I was a Senior UX Designer on this project and worked directly with Head of Product and a Hospitality Industry Expert. We started with reviewing the current state of the CMS. This involved user interviews with internal employees as well as current customers, pain point analysis, a lot of information architecture, market research, workflow development and initial wireframes.
(Above) Example of current state software interface
(Above) Three main competitors identified during market research
In order to understand the Software landscape of the Hospitality industry, I performed some up-front Market Research on CRS’s (Central Reservation Systems). I found that CRS’s are used to store data about rates and rooms as well as reservation information with hotels. I identified the three top competitors and did research on their feature sets, recent UI developments, and software releases.
(Above) Questions for User Interviews
I created a list of questions to ask our current clients for a series of user interviews. These questions were geared towards understanding how our software fit into their everyday lives. We wanted to know what features and functions they used and what areas they had trouble with.
(Above) Pain Point Analysis Spreadsheet
I recorded issues that clients were experiencing into a sheet and were sortable by user or pain point. We did this to understand the frequency of each pain point and who it was being reported by. We recorded this information so that we could prioritize issues to fix the existing software while working on the new platform.
(Above) Mapping out workflows for new platform
After many iterations for determining a CRUD (create, read, edit, delete) flow. I recorded them using a mind mapping tool so that we could apply that workflow to other areas of the CMS.
(Above) Brainstorm for the CRS/CMS
We brainstormed requirements for particular areas of the application so that we could prioritize needs and future developments for each phase of the application.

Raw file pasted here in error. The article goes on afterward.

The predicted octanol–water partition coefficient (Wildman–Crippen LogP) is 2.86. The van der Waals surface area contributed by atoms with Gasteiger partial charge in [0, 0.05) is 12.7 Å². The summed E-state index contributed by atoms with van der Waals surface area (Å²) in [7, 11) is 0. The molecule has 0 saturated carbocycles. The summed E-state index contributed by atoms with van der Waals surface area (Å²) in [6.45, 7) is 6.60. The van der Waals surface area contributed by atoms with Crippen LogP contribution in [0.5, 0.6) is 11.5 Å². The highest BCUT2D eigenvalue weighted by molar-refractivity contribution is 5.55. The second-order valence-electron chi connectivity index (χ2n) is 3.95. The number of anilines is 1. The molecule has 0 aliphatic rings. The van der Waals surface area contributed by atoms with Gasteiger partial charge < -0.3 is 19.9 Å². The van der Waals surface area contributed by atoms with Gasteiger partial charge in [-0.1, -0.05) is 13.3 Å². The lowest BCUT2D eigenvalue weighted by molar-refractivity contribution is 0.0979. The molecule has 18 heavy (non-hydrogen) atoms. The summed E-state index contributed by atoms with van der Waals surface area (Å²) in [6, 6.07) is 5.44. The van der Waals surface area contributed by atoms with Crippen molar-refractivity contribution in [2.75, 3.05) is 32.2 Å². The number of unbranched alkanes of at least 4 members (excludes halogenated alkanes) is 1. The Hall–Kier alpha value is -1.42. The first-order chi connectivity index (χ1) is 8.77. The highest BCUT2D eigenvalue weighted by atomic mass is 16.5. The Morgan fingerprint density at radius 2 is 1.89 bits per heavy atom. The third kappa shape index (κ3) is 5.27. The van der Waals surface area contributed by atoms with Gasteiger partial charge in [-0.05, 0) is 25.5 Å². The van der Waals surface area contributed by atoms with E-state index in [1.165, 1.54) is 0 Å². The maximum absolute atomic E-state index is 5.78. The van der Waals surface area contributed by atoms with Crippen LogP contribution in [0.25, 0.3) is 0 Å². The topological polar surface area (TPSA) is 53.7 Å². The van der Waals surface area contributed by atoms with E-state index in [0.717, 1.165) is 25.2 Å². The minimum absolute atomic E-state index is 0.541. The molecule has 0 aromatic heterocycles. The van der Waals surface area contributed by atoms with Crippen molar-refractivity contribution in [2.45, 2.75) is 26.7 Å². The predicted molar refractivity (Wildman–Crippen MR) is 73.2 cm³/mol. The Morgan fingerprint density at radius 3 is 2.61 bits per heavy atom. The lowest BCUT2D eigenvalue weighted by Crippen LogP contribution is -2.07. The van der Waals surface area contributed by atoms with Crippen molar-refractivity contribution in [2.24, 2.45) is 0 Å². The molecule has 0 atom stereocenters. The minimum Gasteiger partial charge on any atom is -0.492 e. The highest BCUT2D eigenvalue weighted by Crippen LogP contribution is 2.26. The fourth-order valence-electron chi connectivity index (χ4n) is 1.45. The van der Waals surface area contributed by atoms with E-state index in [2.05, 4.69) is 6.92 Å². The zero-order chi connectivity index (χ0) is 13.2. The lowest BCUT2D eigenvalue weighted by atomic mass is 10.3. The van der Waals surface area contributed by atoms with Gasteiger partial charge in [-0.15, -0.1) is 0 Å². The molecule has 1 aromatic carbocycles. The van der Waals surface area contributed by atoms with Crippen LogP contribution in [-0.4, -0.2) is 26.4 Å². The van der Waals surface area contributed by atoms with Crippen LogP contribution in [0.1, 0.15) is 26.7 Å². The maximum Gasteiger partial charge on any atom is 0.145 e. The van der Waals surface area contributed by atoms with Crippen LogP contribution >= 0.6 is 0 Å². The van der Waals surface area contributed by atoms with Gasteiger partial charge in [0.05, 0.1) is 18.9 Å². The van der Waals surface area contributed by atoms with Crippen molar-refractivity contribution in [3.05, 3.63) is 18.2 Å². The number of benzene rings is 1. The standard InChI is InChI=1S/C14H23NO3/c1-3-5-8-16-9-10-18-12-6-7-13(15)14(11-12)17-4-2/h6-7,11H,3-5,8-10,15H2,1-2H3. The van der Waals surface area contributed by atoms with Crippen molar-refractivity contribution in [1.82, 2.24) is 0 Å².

A Modular Approach
We decided to take a modular approach to the CMS due to scalability and management. We wanted to be able to roll out features as they came. We would launch with a core set of features and have the ability to add later. Also, we wanted to give users the flexibility to choose which features they wanted as most hotels and chains suites have many tools they use and they may not need to see all of the modules. I was lead UX on the property module and the email module.
(Above) Different Modules for the CMS
The property module is the most important aspect of this particular CMS. This is where the inventory management occurs. For example, when a customer searches for Valentine’s day package on Expedia.com, the objects involved are rate plans (ex: Valentines Day Package $250 a night on particular nights), add-ons such as a champagne bottle, and a particular room type such as a King Bedroom. All of these objects need to be created in this module. This is also where the rates and rules are set (ex: $149 per night – minimum 2 nights – only available 2-14-17 through 2-16-17).
(Above) Proposed Menu Architecture
I created a few iterations of a proposed new menu architecture for this module. The main pain points for the property module were that it was confusing to navigate and users couldn’t tell if they had completed the task. This new menu architecture was validated by a hotel industry expert and I continued to create wireframes using this skeleton.
(Above) Current State Relationship Chart
I mapped out the relationship between the main elements of the application. Because there were so many elements tied to a rate plan, it made it very difficult to understand their true relationship.
(Above) Proposed Relationship Chart
I then broke out these elements and kept only the essential elements that a Rate Plan required. This gave more importance to specific elements like packages that had an equal hierarchy to that of a rate plan. I then used these charts to create an interactive prototype.
(Above) Property Module Prototype
The email module was another core module that needed to be included in the phase 1 launch of this CMS. The email module’s main function was to create email templates to notify guests. These were system emails such as email confirmations or reservation updates that would be sent directly to guests after a reservation had been completed, updated or canceled. I was lead UX on this module and worked with a product manager, who had hospitality experience.
(Above) Email Module Workflow & Menu Architecture Diagram
(Above) Email Module Brainstorms
We brainstormed the main editor for the email template maker. I worked with the product manager who had specific technology requirements and limitations that needed to be considered when creating this module.
(Above) Email Module Prototype